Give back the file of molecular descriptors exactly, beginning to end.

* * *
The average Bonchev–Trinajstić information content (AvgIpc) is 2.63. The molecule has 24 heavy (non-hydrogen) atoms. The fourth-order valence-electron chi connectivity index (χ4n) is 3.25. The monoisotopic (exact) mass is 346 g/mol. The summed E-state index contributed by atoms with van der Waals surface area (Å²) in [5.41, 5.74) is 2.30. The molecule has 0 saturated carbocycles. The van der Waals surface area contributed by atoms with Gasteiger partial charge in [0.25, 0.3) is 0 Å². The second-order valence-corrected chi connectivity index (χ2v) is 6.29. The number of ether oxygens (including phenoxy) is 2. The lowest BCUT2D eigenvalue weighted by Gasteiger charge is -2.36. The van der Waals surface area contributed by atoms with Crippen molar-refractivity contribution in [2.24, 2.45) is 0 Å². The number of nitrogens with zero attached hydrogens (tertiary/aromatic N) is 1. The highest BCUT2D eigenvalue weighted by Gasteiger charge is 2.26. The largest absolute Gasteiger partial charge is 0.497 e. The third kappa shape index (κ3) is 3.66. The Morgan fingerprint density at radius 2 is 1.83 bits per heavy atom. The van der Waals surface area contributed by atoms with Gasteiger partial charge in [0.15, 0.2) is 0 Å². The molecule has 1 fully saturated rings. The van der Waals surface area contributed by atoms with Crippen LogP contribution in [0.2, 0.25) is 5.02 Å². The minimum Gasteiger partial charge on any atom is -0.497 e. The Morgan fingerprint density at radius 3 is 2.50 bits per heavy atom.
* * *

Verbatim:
The average Bonchev–Trinajstić information content (AvgIpc) is 2.63. The molecule has 24 heavy (non-hydrogen) atoms. The fourth-order valence-electron chi connectivity index (χ4n) is 3.25. The monoisotopic (exact) mass is 346 g/mol. The summed E-state index contributed by atoms with van der Waals surface area (Å²) in [5.41, 5.74) is 2.30. The molecule has 0 saturated carbocycles. The van der Waals surface area contributed by atoms with Gasteiger partial charge in [0.25, 0.3) is 0 Å². The second-order valence-corrected chi connectivity index (χ2v) is 6.29. The number of ether oxygens (including phenoxy) is 2. The lowest BCUT2D eigenvalue weighted by Gasteiger charge is -2.36. The van der Waals surface area contributed by atoms with Crippen molar-refractivity contribution in [2.24, 2.45) is 0 Å². The number of nitrogens with zero attached hydrogens (tertiary/aromatic N) is 1. The highest BCUT2D eigenvalue weighted by Gasteiger charge is 2.26. The largest absolute Gasteiger partial charge is 0.497 e. The third kappa shape index (κ3) is 3.66. The Morgan fingerprint density at radius 2 is 1.83 bits per heavy atom. The van der Waals surface area contributed by atoms with Gasteiger partial charge in [0.15, 0.2) is 0 Å². The molecule has 1 fully saturated rings. The van der Waals surface area contributed by atoms with Crippen LogP contribution in [0.2, 0.25) is 5.02 Å². The minimum Gasteiger partial charge on any atom is -0.497 e. The Morgan fingerprint density at radius 3 is 2.50 bits per heavy atom.